Is it really a bargain?
It’s not a bargain if it doesn’t fit, it’s the wrong colour, it doesn’t suit your personality – you’ll either never wear it, or wear it only the once (and you’ll be self-conscious and unhappy about your clothing choice the whole time you’ve got it on).
If you say to yourself – I’ll wear it when I lose weight – don’t buy it – you may or may not lose the weight – but by the time it fits – it probably won’t be in fashion.
If you are losing weight, once your old clothes start to hang off you, but you’re not down to your goal weight, go out an buy yourself a great outfit – if you look great all the time you’ll be more motivated to keep losing weight, if you wear all your old ‘fat’ clothes, you’ll feel daggy and this will not lift your confidence, and will show, and may even hinder your weight loss as you’ll not be feeling good about your body and appearance.
Spend more on things that you’ll wear repeatedly (eg. pair of trousers in one of your great neutral colours that you plan to wear to work a couple of times a week, every week) and less on those ‘special occasion’ clothes that end up sitting in the wardrobe taking up space.
If you like to shop at sales, think to yourself, before you buy – would you have paid full price for the item? If not, why not? If the reason you’re planning to buy it is just because it’s cheap – put it back.
Invest in a Your Body Your Style consultation – you’ll then understand how your face, body shape, proportions and personality influence the clothes that look best on you and make you feel most confident – it will also save you time and money when shopping as you’ll know what to look for on those Sale racks. Add up all the clothing mistakes you’ve made in your wardrobe – how many of them were really bargains?
Factory Outlets can be great sources of bargains – but they’re the kind of places you have to visit regularly as stock changes and often they don’t have complete size ranges. Make sure you inspect garments carefully as they may be seconds and have small faults. Visit the outlets of designers that you admire – you’ll more likely pick up a quality item for the same price as an ‘average’ item from a lower end store.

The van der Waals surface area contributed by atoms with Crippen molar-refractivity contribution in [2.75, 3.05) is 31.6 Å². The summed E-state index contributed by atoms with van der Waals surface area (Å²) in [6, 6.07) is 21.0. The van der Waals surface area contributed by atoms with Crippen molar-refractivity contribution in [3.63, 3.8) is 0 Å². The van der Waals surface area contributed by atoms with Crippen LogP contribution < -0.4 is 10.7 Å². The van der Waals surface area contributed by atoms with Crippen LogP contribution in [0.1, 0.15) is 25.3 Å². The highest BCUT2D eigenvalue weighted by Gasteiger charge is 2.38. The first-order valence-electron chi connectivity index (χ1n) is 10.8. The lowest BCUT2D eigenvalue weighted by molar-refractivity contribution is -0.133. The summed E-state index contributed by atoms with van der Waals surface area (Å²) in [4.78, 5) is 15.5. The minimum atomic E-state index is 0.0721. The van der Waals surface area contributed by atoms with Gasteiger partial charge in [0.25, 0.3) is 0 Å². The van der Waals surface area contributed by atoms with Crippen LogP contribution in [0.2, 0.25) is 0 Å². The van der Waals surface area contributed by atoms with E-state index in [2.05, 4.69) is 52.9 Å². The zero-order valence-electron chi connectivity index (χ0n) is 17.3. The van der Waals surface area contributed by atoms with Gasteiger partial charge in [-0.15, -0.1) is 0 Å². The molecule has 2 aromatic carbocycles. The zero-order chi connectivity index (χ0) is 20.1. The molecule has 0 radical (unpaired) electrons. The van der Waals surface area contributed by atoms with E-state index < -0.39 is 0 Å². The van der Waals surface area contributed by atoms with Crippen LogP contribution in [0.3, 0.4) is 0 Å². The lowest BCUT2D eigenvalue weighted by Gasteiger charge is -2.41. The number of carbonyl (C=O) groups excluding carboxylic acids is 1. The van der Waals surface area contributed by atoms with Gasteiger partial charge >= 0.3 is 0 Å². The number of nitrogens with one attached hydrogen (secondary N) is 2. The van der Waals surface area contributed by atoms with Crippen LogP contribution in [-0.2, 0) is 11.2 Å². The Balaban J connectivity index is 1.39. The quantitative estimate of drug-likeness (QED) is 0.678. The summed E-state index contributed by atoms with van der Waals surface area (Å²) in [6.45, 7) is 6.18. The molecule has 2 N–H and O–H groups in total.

Keep your eyes out when reading the newspaper for advertisements for factory outlet sales – when the Gucci warehouse was moving they had a sale, and I picked up a pair of black knee-high suede boots for $95 (reduced from $1190) and a beautiful green handbag for $120 (reduced from $980). This was in 1998 – and I still wear them today, and they still look great.
Get yourself on mailing lists for designer stores sales – you’ll be first in and will have the pick of the bargain items. Just remember, even if it has a designer label but it’s years out of date – it’s not a bargain (unless you really love it and it works for you).
Get a copy of your local Discount/Factory Outlet shopping guide (usually you can find them in your newsagent or bookstore) – they have great tips on factory outlets, when sales occur and the like. For further information on the web try: http://www.magpiebooks.com.au/
Spend your money on your best dark neutral colours – these are the staples of your wardrobe and will be worn most. Spend least on something that is high fashion (or a fad) or a bright colour that you will not wear more than once a week – nobody notices if you wear the same navy, black or charcoal trousers and jacket day after day, but they do notice that bright pink, red or yellow shirt. If you don’t know what your best neutral colours are, book a Colour Analysis today – it could save you a fortune in clothes, and take years off your life (the right colours make you look healthy, younger and more vibrant – don’t you want to be wearing yours?).
A bargain is not how much it costs – it’s how easily it works for you, how many things it mixes and matches with, how often you wear it and how much you love it.
If you don’t enjoy the bargain hunt (and I mean the hunt – tracking down those really great buys) then don’t do it, you’ll only end up buying something (that you’ll most likely not be happy with, and will therefore, not be a bargain) to justify the time you’ve spent shopping.
Just remember, if you don’t love it, don’t buy it – it’s not a bargain. If someone has to convince you to buy it (because you’re just not sure about the item), don’t buy it, no matter how ‘cheap’ it is – there will be a reason why you’re not really sure about it and you’re unlikely to wear it much.
Happy Bargain Hunting!
© Imogen Lamport 2010
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